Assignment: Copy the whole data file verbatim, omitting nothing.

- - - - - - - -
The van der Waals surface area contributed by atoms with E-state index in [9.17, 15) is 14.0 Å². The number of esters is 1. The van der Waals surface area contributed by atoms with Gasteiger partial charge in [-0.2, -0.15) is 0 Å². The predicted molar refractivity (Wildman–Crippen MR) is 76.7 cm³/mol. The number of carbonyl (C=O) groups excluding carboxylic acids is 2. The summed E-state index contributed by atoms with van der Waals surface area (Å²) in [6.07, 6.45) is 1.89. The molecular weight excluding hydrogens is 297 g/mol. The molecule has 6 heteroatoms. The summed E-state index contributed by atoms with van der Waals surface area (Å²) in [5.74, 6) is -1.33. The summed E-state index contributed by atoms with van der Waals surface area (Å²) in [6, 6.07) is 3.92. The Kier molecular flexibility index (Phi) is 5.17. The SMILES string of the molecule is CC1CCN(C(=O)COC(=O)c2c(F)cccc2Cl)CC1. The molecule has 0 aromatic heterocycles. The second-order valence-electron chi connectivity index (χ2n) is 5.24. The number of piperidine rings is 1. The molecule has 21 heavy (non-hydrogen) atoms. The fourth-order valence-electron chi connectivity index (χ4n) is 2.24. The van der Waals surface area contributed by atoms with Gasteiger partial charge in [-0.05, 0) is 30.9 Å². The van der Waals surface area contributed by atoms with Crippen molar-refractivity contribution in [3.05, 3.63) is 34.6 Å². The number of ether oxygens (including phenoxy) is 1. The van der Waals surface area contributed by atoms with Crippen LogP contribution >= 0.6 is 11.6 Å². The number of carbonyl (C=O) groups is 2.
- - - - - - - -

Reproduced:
The van der Waals surface area contributed by atoms with E-state index in [9.17, 15) is 14.0 Å². The number of esters is 1. The van der Waals surface area contributed by atoms with Gasteiger partial charge in [-0.2, -0.15) is 0 Å². The predicted molar refractivity (Wildman–Crippen MR) is 76.7 cm³/mol. The number of carbonyl (C=O) groups excluding carboxylic acids is 2. The summed E-state index contributed by atoms with van der Waals surface area (Å²) in [6.07, 6.45) is 1.89. The molecular weight excluding hydrogens is 297 g/mol. The molecule has 6 heteroatoms. The summed E-state index contributed by atoms with van der Waals surface area (Å²) in [5.74, 6) is -1.33. The summed E-state index contributed by atoms with van der Waals surface area (Å²) in [6, 6.07) is 3.92. The Kier molecular flexibility index (Phi) is 5.17. The SMILES string of the molecule is CC1CCN(C(=O)COC(=O)c2c(F)cccc2Cl)CC1. The molecule has 0 aromatic heterocycles. The second-order valence-electron chi connectivity index (χ2n) is 5.24. The number of piperidine rings is 1. The molecule has 21 heavy (non-hydrogen) atoms. The fourth-order valence-electron chi connectivity index (χ4n) is 2.24. The van der Waals surface area contributed by atoms with Gasteiger partial charge in [-0.05, 0) is 30.9 Å². The van der Waals surface area contributed by atoms with Crippen molar-refractivity contribution in [3.05, 3.63) is 34.6 Å². The number of ether oxygens (including phenoxy) is 1. The van der Waals surface area contributed by atoms with Crippen LogP contribution >= 0.6 is 11.6 Å². The number of carbonyl (C=O) groups is 2.